The NUJ has illustrated that the reasons for redundancy are not so necessary in each case.

The Gannett/Newsquest group is cutting jobs despite record profits and assurances they provided to the Competition Commission hearing in 2003 on the transfer of The Herald, Sunday Herald and Evening Times to not cut numbers.

  • Newsquest has a return on investment of over 35% in the last 3 years. This is more than double the average company performance in the UK (14.8%).
  • Profits from the three titles more than doubled last year to almost £20 million.
  • Parent company Gannett has a current operating revenue of $8033 million.

The reward for journalists: Chief Executive Tim Blott is demanding up to £3million savings from staff.

The NUJ is campaigning for its members and readers, if you feel this is of interest please sign the petition.

Thursday, May 17, 2007

The Apprentice: pitiful

Are those really the best business minds of the future? Sir Alan is having a joke.

Last night's The Apprentice, or should I say An Apprentice, was excruciatingly funny.

I watched last night's episode with curiosity as the teams were given the job of creating a brand for a trainer.

Of course two days is little time to achieve much, but even if they had a lot of time they would have achieved little.

To use an Alan Partridge saying, "Your act is very poor." However, Cheeky Monkey and Joe Beazley (I preferred to picture someone with more talent than the contestants) - who had that criticism levelled at them - would have been better bets.

Camel like (in the nicest possible way: doe eyes, long eye lashes) Ghazal was a clueless team leader. But it would be wrong to mark her out as others who were supposedly brand consultants were not much better.

The contestants had to simply come up with a big idea and create an advert. They got caught up in being creative. They did not think strategically:

Who were the trainers suited for; they looked like trainers for older people?
Where are the gaps in the market if any?
What appeals to the market?
How can they differentiate their product and image?

Instead it was all about street and was toe curling and unconvincing.

I would have aimed a campaign at the older market, say 50-60s. Market it as an all round trainer. One you can go shopping with, relax, take the children to the park. This would have fitted better with the design. The tag line a shoe for all seasons.

Not much of an idea? Well, the teams were so obvious and lacking an originality that anything is better. Indeed, the winning team won by default as the standard was so awful.

They did not consider any market outside teenagers. Showing that spark would have shown some intelligence.

Sir Alan is not without fault. He wanted an advert that sells kit not one that wins Montrose film awards. My marketing communications teacher said that he won many advertising awards but the product did not sell and that he had many adverts that sold but did not win the prizes. The secret? There isn't one. It is impossible to tell what will work until tested. Surely Sir Alan had experience of that.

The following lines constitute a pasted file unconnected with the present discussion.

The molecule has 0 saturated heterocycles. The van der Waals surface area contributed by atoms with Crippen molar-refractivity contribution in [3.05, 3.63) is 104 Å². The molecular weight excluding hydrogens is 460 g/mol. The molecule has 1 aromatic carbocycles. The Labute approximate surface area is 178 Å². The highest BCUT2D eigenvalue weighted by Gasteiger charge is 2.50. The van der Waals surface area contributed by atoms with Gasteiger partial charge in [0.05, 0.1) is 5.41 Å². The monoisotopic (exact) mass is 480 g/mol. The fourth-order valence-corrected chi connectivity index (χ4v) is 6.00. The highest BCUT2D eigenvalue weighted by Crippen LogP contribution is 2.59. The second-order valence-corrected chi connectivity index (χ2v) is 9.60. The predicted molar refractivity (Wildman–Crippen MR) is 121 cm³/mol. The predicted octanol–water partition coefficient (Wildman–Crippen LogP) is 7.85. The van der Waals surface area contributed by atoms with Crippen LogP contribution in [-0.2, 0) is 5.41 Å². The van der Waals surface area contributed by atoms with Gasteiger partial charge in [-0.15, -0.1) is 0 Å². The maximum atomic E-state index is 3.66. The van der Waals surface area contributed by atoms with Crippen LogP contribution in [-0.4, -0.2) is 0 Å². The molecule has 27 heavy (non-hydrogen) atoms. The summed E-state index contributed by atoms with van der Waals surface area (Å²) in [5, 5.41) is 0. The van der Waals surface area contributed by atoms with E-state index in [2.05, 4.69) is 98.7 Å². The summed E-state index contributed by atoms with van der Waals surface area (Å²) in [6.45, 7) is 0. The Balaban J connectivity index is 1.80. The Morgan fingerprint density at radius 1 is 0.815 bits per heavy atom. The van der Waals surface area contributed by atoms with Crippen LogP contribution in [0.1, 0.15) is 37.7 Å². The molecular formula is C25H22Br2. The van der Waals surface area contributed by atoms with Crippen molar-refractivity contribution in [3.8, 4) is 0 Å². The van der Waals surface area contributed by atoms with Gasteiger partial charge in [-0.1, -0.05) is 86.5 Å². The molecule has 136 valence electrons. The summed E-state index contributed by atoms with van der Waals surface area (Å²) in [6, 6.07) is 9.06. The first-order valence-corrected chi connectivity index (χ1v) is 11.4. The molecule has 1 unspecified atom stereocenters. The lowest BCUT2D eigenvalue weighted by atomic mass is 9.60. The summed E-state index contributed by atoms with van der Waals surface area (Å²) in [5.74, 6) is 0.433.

And without a properly thought through campaign using other marketing channels it is a silly brief.

Have you heard the one about the three contestants who claim that they are global brand consultants and advertising geniuses? The are really comedians without a joke.

Wednesday, May 16, 2007

UK first: masters in digital marketing communications

Manchester Metropolitan University (MMU) in conjunction with the E-consultancy is offering a masters course in digital marketing communications.

From a read of the syllabus it is a welcome and attractive proposition. Indeed, you might, as I am, be surprised that no other UK university has designed and marketed the course before. Maybe there are similar courses out there I don't know, but it is good to know that the course is available on our doorsteps and that has to be positive for the digital media industry in the North West.

I think anyone that understands and is able to utilise the skills and knowledge that are given is going to be in some demand, especially if they have the experience.

My only issue is cost. The certificate stage is £3450 plus VAT and the same for the diploma stage. The dissertation stage and the award of the masters will take more than £2000 out of a training budget or a personal bank account.

All education is an investment and I completed a marketing diploma at MMU, which cost considerably lower if I am not mistaken. My CIM (as distinct from my marketing diploma at MMU) cost a few hundred pounds.

Will a lot of the potential intake be priced out? Will they recoup a return within a short time I don't know? Is it essential or will it give you a head start that justifies the outlay?

Please let me know your views.

Tuesday, May 15, 2007

Prince William joins Facebook

With any new technology there are early adopters, later adopters, followers and royal adopters.

Reports are circulating that Prince William (not pictured) has joined Facebook, the social networking site.

Even though it is hard to confirm that this is the real deal, many of the prince's friends have joined up and so it lends credence that this is him.

William names that amongst his Old Etonian and socialite friends he can also count Basil Brush (pictured) in his exclusive circle. That is impressive, the guy's got class.

Sunday, May 13, 2007 is back!

No don't worry they are not looking for funds.

In its short lifespan spent £160 million of investor funds (although some reports say it was as low as £125m) for little return except a website that could not be used by potential users because it took too long to upload and a very expensive advertising campaign to a holding page because they were so behind schedule getting the site up. was and is emblematic of the disaster that was the dotcom boom... and bust.

Now it is back in business. It is has nothing to do with the two Swedish entrepreneurs that originally set-up the site. A travel company Web Reservations International has bought the name. Their reasoning?

"Even though we have no association with the previous, we like the name because it's short, snappy and easy to remember. We hope you like it too."

Surely you do not want the association even if its a name? There must be another catchy name you could use?